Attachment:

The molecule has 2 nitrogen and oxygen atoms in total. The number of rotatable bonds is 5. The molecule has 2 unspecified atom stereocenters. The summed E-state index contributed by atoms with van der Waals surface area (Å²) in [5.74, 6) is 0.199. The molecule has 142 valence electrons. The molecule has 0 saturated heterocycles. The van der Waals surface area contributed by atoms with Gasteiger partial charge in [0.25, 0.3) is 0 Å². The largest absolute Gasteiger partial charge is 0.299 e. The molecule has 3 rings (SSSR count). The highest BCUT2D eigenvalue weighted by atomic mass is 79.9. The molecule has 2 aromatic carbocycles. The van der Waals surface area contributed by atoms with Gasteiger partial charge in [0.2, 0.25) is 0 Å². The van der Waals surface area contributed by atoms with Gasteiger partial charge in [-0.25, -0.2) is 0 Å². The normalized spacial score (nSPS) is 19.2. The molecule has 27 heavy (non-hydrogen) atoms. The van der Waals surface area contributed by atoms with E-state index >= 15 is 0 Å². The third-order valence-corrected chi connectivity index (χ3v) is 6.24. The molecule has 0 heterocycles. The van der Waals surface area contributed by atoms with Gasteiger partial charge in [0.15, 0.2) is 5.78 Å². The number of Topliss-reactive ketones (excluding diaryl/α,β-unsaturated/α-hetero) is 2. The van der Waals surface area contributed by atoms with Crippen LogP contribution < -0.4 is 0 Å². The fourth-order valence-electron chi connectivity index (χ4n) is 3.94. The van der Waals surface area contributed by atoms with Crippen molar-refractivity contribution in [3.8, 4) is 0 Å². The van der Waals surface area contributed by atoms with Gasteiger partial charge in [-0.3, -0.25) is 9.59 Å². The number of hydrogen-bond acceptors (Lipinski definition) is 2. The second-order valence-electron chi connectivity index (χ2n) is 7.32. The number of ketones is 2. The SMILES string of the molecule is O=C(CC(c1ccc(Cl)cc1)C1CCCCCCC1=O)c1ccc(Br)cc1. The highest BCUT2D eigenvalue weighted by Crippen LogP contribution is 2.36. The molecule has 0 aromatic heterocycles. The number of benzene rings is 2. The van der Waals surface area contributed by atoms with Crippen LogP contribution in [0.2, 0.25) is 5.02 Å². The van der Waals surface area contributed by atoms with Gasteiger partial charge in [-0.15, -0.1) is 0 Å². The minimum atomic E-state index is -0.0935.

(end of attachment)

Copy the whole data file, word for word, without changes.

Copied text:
The molecule has 2 nitrogen and oxygen atoms in total. The number of rotatable bonds is 5. The molecule has 2 unspecified atom stereocenters. The summed E-state index contributed by atoms with van der Waals surface area (Å²) in [5.74, 6) is 0.199. The molecule has 142 valence electrons. The molecule has 0 saturated heterocycles. The van der Waals surface area contributed by atoms with Gasteiger partial charge in [0.25, 0.3) is 0 Å². The largest absolute Gasteiger partial charge is 0.299 e. The molecule has 3 rings (SSSR count). The highest BCUT2D eigenvalue weighted by atomic mass is 79.9. The molecule has 2 aromatic carbocycles. The van der Waals surface area contributed by atoms with Gasteiger partial charge in [0.2, 0.25) is 0 Å². The van der Waals surface area contributed by atoms with Gasteiger partial charge in [-0.25, -0.2) is 0 Å². The normalized spacial score (nSPS) is 19.2. The molecule has 27 heavy (non-hydrogen) atoms. The van der Waals surface area contributed by atoms with E-state index >= 15 is 0 Å². The third-order valence-corrected chi connectivity index (χ3v) is 6.24. The molecule has 0 heterocycles. The van der Waals surface area contributed by atoms with Gasteiger partial charge in [0.15, 0.2) is 5.78 Å². The number of Topliss-reactive ketones (excluding diaryl/α,β-unsaturated/α-hetero) is 2. The van der Waals surface area contributed by atoms with Crippen LogP contribution < -0.4 is 0 Å². The fourth-order valence-electron chi connectivity index (χ4n) is 3.94. The van der Waals surface area contributed by atoms with Crippen molar-refractivity contribution in [3.8, 4) is 0 Å². The van der Waals surface area contributed by atoms with Gasteiger partial charge in [-0.3, -0.25) is 9.59 Å². The number of hydrogen-bond acceptors (Lipinski definition) is 2. The second-order valence-electron chi connectivity index (χ2n) is 7.32. The number of ketones is 2. The SMILES string of the molecule is O=C(CC(c1ccc(Cl)cc1)C1CCCCCCC1=O)c1ccc(Br)cc1. The highest BCUT2D eigenvalue weighted by Crippen LogP contribution is 2.36. The molecule has 0 aromatic heterocycles. The number of benzene rings is 2. The van der Waals surface area contributed by atoms with Crippen LogP contribution in [0.2, 0.25) is 5.02 Å². The van der Waals surface area contributed by atoms with Gasteiger partial charge in [-0.15, -0.1) is 0 Å². The minimum atomic E-state index is -0.0935.